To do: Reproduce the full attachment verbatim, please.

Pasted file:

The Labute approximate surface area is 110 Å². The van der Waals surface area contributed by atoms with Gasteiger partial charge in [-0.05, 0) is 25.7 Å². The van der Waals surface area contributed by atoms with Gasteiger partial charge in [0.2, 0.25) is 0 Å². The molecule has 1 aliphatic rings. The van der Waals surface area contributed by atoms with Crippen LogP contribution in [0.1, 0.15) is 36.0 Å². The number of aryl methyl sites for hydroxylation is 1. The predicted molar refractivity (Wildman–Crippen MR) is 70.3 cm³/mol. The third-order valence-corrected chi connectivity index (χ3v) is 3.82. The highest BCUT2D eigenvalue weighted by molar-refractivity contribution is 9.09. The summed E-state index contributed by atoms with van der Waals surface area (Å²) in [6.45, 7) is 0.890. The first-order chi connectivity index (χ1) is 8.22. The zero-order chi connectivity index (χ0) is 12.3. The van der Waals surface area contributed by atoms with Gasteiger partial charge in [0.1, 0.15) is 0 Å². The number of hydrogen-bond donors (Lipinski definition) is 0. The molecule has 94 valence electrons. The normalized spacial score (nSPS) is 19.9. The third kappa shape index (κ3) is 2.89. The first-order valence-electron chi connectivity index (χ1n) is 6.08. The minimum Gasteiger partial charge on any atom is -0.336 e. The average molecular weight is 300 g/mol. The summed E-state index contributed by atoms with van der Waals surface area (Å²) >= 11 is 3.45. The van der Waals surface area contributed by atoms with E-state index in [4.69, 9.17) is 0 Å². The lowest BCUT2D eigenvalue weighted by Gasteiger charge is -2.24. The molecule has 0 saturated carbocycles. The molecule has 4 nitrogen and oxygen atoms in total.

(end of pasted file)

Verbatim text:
The Labute approximate surface area is 110 Å². The van der Waals surface area contributed by atoms with Gasteiger partial charge in [-0.05, 0) is 25.7 Å². The van der Waals surface area contributed by atoms with Gasteiger partial charge in [0.2, 0.25) is 0 Å². The molecule has 1 aliphatic rings. The van der Waals surface area contributed by atoms with Crippen LogP contribution in [0.1, 0.15) is 36.0 Å². The number of aryl methyl sites for hydroxylation is 1. The predicted molar refractivity (Wildman–Crippen MR) is 70.3 cm³/mol. The third-order valence-corrected chi connectivity index (χ3v) is 3.82. The highest BCUT2D eigenvalue weighted by molar-refractivity contribution is 9.09. The summed E-state index contributed by atoms with van der Waals surface area (Å²) in [6.45, 7) is 0.890. The first-order chi connectivity index (χ1) is 8.22. The zero-order chi connectivity index (χ0) is 12.3. The van der Waals surface area contributed by atoms with Gasteiger partial charge in [0.1, 0.15) is 0 Å². The number of hydrogen-bond donors (Lipinski definition) is 0. The molecule has 94 valence electrons. The normalized spacial score (nSPS) is 19.9. The third kappa shape index (κ3) is 2.89. The first-order valence-electron chi connectivity index (χ1n) is 6.08. The minimum Gasteiger partial charge on any atom is -0.336 e. The average molecular weight is 300 g/mol. The summed E-state index contributed by atoms with van der Waals surface area (Å²) >= 11 is 3.45. The van der Waals surface area contributed by atoms with E-state index in [4.69, 9.17) is 0 Å². The lowest BCUT2D eigenvalue weighted by Gasteiger charge is -2.24. The molecule has 0 saturated carbocycles. The molecule has 4 nitrogen and oxygen atoms in total.